Eventually Brian Holaway graduated and the job of host fell to Ryan Gates in Spring 1999. Ryan enjoyed one of the longest tenures as host the Underground has seen, spanning 5 semesters. Highlights include the "retirement" of a professor, supposed grade tampering for the new Division-I athletes (and a response from the Provost), and botched High Rise renovations (ah history, how you always repeat yourself).
Finally Daniel Everson became host in the Fall of 2001, right as America was attacked on September 11. Daniel's reign as host was marked by an exceptional rebelliousness from the beginning as he organized a boycott of Papa John's due to a termination of their student discount. Unfortunately his role as host was cut short by a mysterious technicality.
The Subscriber List Disappearance of 2002 and Afterwards
The Underground failed to return for the Fall of 2002. Over the summer, the entire list of subscribers had disappeared. No one truly knows what happened. Perhaps it was a byproduct of a system upgrade. Perhaps the host just misplaced it. Perhaps the administration was behind the technical glitch, motivated to stifle the voices of their students.
The task of rebuilding fell to Jeremy Howard, a budding SGA politician. He ran the Underground from the Spring of 2003 to the Spring of 2005, matching Ryan Gate's record of tenure and covering stories such as a possibly rigged 2003 SGA election. In his senior year, Jeremy became SGA president and used his position in conjunction with his role as host to bridge the gap between students and administration.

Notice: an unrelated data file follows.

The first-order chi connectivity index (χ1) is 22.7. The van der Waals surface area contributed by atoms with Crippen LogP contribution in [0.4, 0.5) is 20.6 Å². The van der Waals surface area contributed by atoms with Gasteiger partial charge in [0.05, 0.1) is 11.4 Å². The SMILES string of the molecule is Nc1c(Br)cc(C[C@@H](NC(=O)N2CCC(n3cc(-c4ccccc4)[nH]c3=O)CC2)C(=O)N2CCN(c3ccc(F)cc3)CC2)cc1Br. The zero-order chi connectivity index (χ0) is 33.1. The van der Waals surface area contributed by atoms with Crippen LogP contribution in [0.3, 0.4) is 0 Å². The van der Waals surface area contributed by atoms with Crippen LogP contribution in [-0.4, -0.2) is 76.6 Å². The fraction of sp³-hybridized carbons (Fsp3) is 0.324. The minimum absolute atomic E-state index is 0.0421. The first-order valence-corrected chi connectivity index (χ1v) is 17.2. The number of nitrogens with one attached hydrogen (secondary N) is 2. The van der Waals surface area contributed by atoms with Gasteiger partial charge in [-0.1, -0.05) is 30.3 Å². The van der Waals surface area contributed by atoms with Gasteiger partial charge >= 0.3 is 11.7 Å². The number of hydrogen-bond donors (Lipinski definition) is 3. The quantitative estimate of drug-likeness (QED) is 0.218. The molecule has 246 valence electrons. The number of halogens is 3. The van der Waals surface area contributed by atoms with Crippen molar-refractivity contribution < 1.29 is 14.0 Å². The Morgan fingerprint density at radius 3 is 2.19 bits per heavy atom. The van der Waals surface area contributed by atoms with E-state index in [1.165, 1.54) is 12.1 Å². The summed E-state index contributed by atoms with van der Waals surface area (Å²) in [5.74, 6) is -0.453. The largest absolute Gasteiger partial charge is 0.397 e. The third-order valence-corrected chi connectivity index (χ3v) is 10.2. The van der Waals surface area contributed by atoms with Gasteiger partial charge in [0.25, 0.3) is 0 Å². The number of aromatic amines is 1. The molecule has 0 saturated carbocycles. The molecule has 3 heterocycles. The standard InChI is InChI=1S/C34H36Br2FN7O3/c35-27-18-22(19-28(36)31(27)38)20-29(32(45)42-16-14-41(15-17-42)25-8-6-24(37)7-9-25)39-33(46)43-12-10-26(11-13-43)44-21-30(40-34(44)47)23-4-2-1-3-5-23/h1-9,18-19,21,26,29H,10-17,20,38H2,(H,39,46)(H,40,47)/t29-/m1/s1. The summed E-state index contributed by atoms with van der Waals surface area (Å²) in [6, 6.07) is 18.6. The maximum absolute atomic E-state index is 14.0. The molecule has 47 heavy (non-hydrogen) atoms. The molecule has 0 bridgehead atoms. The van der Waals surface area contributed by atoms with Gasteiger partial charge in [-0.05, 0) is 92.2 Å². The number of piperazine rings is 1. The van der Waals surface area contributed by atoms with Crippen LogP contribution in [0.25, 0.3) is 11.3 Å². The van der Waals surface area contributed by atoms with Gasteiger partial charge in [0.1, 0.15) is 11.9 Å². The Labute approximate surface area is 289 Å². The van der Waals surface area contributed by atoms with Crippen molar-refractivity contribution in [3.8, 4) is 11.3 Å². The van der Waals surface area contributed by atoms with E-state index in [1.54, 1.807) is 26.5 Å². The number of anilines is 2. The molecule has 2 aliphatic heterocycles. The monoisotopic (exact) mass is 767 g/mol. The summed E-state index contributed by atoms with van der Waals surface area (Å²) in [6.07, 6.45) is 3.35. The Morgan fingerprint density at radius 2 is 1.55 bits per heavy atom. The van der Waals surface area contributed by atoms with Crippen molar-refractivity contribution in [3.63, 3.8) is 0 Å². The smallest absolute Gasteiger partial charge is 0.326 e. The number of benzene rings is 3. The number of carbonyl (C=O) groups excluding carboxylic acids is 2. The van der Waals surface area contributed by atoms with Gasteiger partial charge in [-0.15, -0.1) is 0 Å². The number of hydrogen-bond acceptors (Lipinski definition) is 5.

After Jeremy graduated, the Underground saw one final full-length semester hosted by Justin Gregory. Randy Lowry became president of Lipscomb this semester.
The original Underground website moved to its own domain after Jeremy but the original website is still available here:
The Underground fades and the "New Underground"
The first female host of the Underground was Natalie Henderson who served during the Spring and Fall of 2006. Only 4 issues went out each semester, possibly due to a change in attitudes toward administration. The social media revolution was happening concurrently, allowing students to go online to voice their frustrations instead of writing in to the Underground. Fewer and fewer people seemed to visit the Underground and conversations became more and more anemic.